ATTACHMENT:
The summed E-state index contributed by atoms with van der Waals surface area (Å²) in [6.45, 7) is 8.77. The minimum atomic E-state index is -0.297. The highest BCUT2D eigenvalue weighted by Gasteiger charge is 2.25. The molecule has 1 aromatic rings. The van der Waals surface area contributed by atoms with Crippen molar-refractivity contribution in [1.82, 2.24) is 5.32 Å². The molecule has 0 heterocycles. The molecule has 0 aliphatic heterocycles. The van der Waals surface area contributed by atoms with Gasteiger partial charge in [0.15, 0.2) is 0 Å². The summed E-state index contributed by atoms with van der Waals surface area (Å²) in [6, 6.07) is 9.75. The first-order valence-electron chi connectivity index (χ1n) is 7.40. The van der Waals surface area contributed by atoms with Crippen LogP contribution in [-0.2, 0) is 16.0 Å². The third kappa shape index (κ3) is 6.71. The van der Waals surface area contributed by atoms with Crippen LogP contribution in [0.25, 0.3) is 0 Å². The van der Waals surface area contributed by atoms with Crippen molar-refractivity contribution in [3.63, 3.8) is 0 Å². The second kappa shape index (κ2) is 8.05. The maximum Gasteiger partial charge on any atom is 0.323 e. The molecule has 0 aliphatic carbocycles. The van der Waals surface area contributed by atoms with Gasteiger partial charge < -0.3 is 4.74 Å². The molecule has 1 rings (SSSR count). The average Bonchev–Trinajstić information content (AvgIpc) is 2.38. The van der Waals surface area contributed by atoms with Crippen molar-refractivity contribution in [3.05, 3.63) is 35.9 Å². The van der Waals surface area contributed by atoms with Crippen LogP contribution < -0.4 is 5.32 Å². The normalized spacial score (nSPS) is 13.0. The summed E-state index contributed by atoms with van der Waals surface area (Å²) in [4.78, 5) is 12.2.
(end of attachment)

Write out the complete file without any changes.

The summed E-state index contributed by atoms with van der Waals surface area (Å²) in [6.45, 7) is 8.77. The minimum atomic E-state index is -0.297. The highest BCUT2D eigenvalue weighted by Gasteiger charge is 2.25. The molecule has 1 aromatic rings. The van der Waals surface area contributed by atoms with Crippen molar-refractivity contribution in [1.82, 2.24) is 5.32 Å². The molecule has 0 heterocycles. The molecule has 0 aliphatic heterocycles. The van der Waals surface area contributed by atoms with Gasteiger partial charge in [0.15, 0.2) is 0 Å². The summed E-state index contributed by atoms with van der Waals surface area (Å²) in [6, 6.07) is 9.75. The first-order valence-electron chi connectivity index (χ1n) is 7.40. The van der Waals surface area contributed by atoms with Crippen LogP contribution in [-0.2, 0) is 16.0 Å². The third kappa shape index (κ3) is 6.71. The van der Waals surface area contributed by atoms with Crippen LogP contribution in [0.25, 0.3) is 0 Å². The van der Waals surface area contributed by atoms with Crippen molar-refractivity contribution in [3.63, 3.8) is 0 Å². The second kappa shape index (κ2) is 8.05. The maximum Gasteiger partial charge on any atom is 0.323 e. The molecule has 0 aliphatic carbocycles. The van der Waals surface area contributed by atoms with Gasteiger partial charge < -0.3 is 4.74 Å². The molecule has 1 rings (SSSR count). The average Bonchev–Trinajstić information content (AvgIpc) is 2.38. The van der Waals surface area contributed by atoms with Crippen molar-refractivity contribution in [3.05, 3.63) is 35.9 Å². The van der Waals surface area contributed by atoms with Crippen LogP contribution < -0.4 is 5.32 Å². The normalized spacial score (nSPS) is 13.0. The summed E-state index contributed by atoms with van der Waals surface area (Å²) in [4.78, 5) is 12.2.